Iowans in Congress report big 2Q fundraising numbers

Candidates for federal offices are raising more money than ever, and that trend was noticeable in the second-quarter Federal Election Commission filings for Iowa’s four U.S. House incumbents. Most of them reported fundraising numbers that would have attracted national attention just a few cycles ago. Many large donors live outside Iowa, a sign that national committees are driving contributions to candidates perceived to be in competitive districts.

The cash on hand totals may seem daunting for challengers who recently launched their campaigns or are still considering it. On the other hand, war chests are less important than they used to be, given the massive growth in outside spending on battleground U.S. House races. A fundraising advantage for an incumbent in 2021 may not be a major factor by next summer.

With that caveat, let’s review where things stand for the three Republicans and one Democrat who represent Iowa in the lower chamber of Congress.

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Where Iowans in Congress stand on COVID-19 vaccine patent waivers

The battle to contain COVID-19 “is in many ways a race between vaccines and variants,” in the words of Canadian Dr. Christopher Labos. Every infected person gives the coronavirus another opportunity to mutate, and some of those mutations are especially dangerous, either because they spread more easily or cause more severe illness.

In the United States, where vaccine supplies are plentiful, low vaccination rates are increasingly linked to hesitancy rather than access problems. But COVID-19 vaccines are in short supply across much of the world. While the U.S. and some other wealthy countries are donating vaccines to poorer countries, the donation program will cover shots for at most 20 percent of the population in recipient countries.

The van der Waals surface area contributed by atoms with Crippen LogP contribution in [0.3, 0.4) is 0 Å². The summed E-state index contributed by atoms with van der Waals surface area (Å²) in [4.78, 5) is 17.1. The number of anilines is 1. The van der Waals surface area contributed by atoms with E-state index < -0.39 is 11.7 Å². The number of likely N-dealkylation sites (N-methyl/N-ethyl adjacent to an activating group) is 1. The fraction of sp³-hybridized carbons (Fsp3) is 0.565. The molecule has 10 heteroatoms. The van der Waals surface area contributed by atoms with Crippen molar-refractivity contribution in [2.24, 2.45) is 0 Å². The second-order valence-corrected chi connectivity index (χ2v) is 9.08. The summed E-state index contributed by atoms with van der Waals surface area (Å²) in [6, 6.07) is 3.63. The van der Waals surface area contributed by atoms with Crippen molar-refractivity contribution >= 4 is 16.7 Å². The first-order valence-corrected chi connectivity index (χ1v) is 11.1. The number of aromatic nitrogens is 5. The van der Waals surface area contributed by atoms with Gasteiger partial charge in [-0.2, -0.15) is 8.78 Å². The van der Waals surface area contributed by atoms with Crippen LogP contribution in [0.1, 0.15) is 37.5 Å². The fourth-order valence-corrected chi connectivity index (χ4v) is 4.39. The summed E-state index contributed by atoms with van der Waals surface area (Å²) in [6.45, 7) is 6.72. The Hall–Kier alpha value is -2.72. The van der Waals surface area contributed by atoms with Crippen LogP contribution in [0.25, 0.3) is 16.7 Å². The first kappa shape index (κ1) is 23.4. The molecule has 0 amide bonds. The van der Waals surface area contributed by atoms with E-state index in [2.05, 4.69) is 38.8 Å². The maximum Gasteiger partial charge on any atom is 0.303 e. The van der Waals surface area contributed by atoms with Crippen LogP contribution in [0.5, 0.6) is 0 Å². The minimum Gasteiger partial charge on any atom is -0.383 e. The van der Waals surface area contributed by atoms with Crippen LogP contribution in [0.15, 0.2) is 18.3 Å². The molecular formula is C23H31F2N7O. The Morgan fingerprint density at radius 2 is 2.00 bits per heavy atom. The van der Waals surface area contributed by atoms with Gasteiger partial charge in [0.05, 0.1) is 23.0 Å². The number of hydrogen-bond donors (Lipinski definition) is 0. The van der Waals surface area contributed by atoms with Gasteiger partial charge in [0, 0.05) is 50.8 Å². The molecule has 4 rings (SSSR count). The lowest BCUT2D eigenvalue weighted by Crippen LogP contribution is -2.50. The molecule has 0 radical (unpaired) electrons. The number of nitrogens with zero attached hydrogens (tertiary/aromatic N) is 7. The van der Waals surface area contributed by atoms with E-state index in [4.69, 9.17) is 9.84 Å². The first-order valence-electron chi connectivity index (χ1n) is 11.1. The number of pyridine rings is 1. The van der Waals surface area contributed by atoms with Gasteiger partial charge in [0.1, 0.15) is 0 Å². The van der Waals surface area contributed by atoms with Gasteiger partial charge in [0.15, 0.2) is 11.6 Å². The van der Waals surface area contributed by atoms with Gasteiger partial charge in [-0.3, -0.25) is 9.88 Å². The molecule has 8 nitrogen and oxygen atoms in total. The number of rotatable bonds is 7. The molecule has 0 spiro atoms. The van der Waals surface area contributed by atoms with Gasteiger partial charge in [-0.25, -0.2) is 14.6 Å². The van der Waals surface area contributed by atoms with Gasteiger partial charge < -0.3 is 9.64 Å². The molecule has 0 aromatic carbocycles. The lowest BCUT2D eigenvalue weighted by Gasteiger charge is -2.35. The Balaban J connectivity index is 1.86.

The highly transmissible Delta variant, which is becoming dominant in the U.S. and Iowa and prompted Israel to reintroduce some mask mandates, was first identified in India, where vaccines are not widely available. Uncontrolled outbreaks anywhere will cause preventable loss of life and increase the risk of a variant emerging that can defeat current vaccines.

For that reason, more than 100 developing countries have asked the World Trade Organization to temporarily waive intellectual property rights for “health products and technologies” related to the COVID-19 pandemic, including vaccines. The Trump administration opposed the waiver, but the Biden administration endorsed the proposal in early May. The pharmaceutical industry has been running an advertising campaign against the policy.

Iowa’s members of Congress have split along party lines.

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Two Iowans opposed removing Confederate statues from Capitol